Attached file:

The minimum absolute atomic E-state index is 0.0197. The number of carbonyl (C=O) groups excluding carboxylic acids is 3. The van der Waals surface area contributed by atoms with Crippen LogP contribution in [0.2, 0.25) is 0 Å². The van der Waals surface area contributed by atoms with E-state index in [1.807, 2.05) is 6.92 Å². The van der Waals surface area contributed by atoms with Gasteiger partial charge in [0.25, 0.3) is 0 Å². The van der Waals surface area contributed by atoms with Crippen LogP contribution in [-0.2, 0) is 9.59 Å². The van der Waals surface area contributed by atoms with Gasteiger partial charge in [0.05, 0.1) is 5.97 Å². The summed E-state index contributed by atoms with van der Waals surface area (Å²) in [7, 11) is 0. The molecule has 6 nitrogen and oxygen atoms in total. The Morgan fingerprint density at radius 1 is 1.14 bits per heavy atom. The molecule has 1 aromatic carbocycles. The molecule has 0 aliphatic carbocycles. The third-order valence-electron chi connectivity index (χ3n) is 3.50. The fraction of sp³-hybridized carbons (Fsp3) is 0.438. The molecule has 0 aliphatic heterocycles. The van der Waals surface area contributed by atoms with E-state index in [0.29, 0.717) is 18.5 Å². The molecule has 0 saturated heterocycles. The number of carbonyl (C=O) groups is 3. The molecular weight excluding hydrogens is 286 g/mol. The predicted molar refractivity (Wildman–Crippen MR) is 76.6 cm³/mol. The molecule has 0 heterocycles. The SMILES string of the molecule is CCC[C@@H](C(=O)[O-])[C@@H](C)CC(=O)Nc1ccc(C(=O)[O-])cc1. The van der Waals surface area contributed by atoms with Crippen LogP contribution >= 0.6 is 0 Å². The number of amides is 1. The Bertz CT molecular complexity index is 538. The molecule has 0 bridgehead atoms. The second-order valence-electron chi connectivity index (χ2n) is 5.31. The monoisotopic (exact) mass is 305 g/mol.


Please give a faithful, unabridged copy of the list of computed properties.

The minimum absolute atomic E-state index is 0.0197. The number of carbonyl (C=O) groups excluding carboxylic acids is 3. The van der Waals surface area contributed by atoms with Crippen LogP contribution in [0.2, 0.25) is 0 Å². The van der Waals surface area contributed by atoms with E-state index in [1.807, 2.05) is 6.92 Å². The van der Waals surface area contributed by atoms with Gasteiger partial charge in [0.25, 0.3) is 0 Å². The van der Waals surface area contributed by atoms with Crippen LogP contribution in [-0.2, 0) is 9.59 Å². The van der Waals surface area contributed by atoms with Gasteiger partial charge in [0.05, 0.1) is 5.97 Å². The summed E-state index contributed by atoms with van der Waals surface area (Å²) in [7, 11) is 0. The molecule has 6 nitrogen and oxygen atoms in total. The Morgan fingerprint density at radius 1 is 1.14 bits per heavy atom. The molecule has 1 aromatic carbocycles. The molecule has 0 aliphatic carbocycles. The third-order valence-electron chi connectivity index (χ3n) is 3.50. The fraction of sp³-hybridized carbons (Fsp3) is 0.438. The molecule has 0 aliphatic heterocycles. The van der Waals surface area contributed by atoms with E-state index in [0.29, 0.717) is 18.5 Å². The molecule has 0 saturated heterocycles. The number of carbonyl (C=O) groups is 3. The molecular weight excluding hydrogens is 286 g/mol. The predicted molar refractivity (Wildman–Crippen MR) is 76.6 cm³/mol. The molecule has 0 heterocycles. The SMILES string of the molecule is CCC[C@@H](C(=O)[O-])[C@@H](C)CC(=O)Nc1ccc(C(=O)[O-])cc1. The van der Waals surface area contributed by atoms with Crippen LogP contribution >= 0.6 is 0 Å². The number of amides is 1. The Bertz CT molecular complexity index is 538. The molecule has 0 bridgehead atoms. The second-order valence-electron chi connectivity index (χ2n) is 5.31. The monoisotopic (exact) mass is 305 g/mol.